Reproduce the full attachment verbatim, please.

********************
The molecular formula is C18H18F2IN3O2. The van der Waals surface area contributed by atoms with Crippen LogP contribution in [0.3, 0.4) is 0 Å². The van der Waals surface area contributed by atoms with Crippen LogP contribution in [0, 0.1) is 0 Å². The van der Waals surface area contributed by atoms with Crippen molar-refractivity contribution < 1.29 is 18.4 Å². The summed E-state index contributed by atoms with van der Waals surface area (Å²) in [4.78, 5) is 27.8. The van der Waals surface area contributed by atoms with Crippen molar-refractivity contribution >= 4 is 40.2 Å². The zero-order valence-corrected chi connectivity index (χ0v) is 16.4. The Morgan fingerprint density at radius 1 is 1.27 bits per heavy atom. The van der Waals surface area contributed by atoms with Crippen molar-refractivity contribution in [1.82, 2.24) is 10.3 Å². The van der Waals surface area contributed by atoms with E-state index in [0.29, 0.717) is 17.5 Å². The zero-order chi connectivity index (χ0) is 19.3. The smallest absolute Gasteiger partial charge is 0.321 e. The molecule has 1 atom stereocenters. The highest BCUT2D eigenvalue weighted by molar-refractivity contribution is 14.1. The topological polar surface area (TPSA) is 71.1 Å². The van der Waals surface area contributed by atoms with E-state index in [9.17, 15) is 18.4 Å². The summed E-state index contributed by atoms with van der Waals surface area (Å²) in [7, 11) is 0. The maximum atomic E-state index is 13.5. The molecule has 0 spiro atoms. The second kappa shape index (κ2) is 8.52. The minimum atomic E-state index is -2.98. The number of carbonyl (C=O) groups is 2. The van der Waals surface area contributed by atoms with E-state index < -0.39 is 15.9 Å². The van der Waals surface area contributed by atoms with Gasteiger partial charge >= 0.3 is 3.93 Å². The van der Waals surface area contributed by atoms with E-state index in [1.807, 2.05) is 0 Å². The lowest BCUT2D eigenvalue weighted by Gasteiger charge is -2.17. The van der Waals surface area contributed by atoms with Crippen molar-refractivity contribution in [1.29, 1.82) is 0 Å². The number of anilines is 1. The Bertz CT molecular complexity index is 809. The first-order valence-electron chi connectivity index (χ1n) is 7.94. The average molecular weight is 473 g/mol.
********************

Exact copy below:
The molecular formula is C18H18F2IN3O2. The van der Waals surface area contributed by atoms with Crippen LogP contribution in [0.3, 0.4) is 0 Å². The van der Waals surface area contributed by atoms with Crippen LogP contribution in [0, 0.1) is 0 Å². The van der Waals surface area contributed by atoms with Crippen molar-refractivity contribution < 1.29 is 18.4 Å². The summed E-state index contributed by atoms with van der Waals surface area (Å²) in [4.78, 5) is 27.8. The van der Waals surface area contributed by atoms with Crippen molar-refractivity contribution >= 4 is 40.2 Å². The zero-order valence-corrected chi connectivity index (χ0v) is 16.4. The Morgan fingerprint density at radius 1 is 1.27 bits per heavy atom. The van der Waals surface area contributed by atoms with Crippen molar-refractivity contribution in [1.82, 2.24) is 10.3 Å². The van der Waals surface area contributed by atoms with E-state index in [0.29, 0.717) is 17.5 Å². The zero-order chi connectivity index (χ0) is 19.3. The smallest absolute Gasteiger partial charge is 0.321 e. The molecule has 1 atom stereocenters. The highest BCUT2D eigenvalue weighted by molar-refractivity contribution is 14.1. The topological polar surface area (TPSA) is 71.1 Å². The van der Waals surface area contributed by atoms with E-state index in [9.17, 15) is 18.4 Å². The summed E-state index contributed by atoms with van der Waals surface area (Å²) in [7, 11) is 0. The maximum atomic E-state index is 13.5. The molecule has 0 spiro atoms. The second kappa shape index (κ2) is 8.52. The minimum atomic E-state index is -2.98. The number of carbonyl (C=O) groups is 2. The van der Waals surface area contributed by atoms with E-state index < -0.39 is 15.9 Å². The van der Waals surface area contributed by atoms with Gasteiger partial charge >= 0.3 is 3.93 Å². The van der Waals surface area contributed by atoms with E-state index in [1.807, 2.05) is 0 Å². The lowest BCUT2D eigenvalue weighted by Gasteiger charge is -2.17. The van der Waals surface area contributed by atoms with Crippen molar-refractivity contribution in [1.29, 1.82) is 0 Å². The number of anilines is 1. The Bertz CT molecular complexity index is 809. The first-order valence-electron chi connectivity index (χ1n) is 7.94. The average molecular weight is 473 g/mol.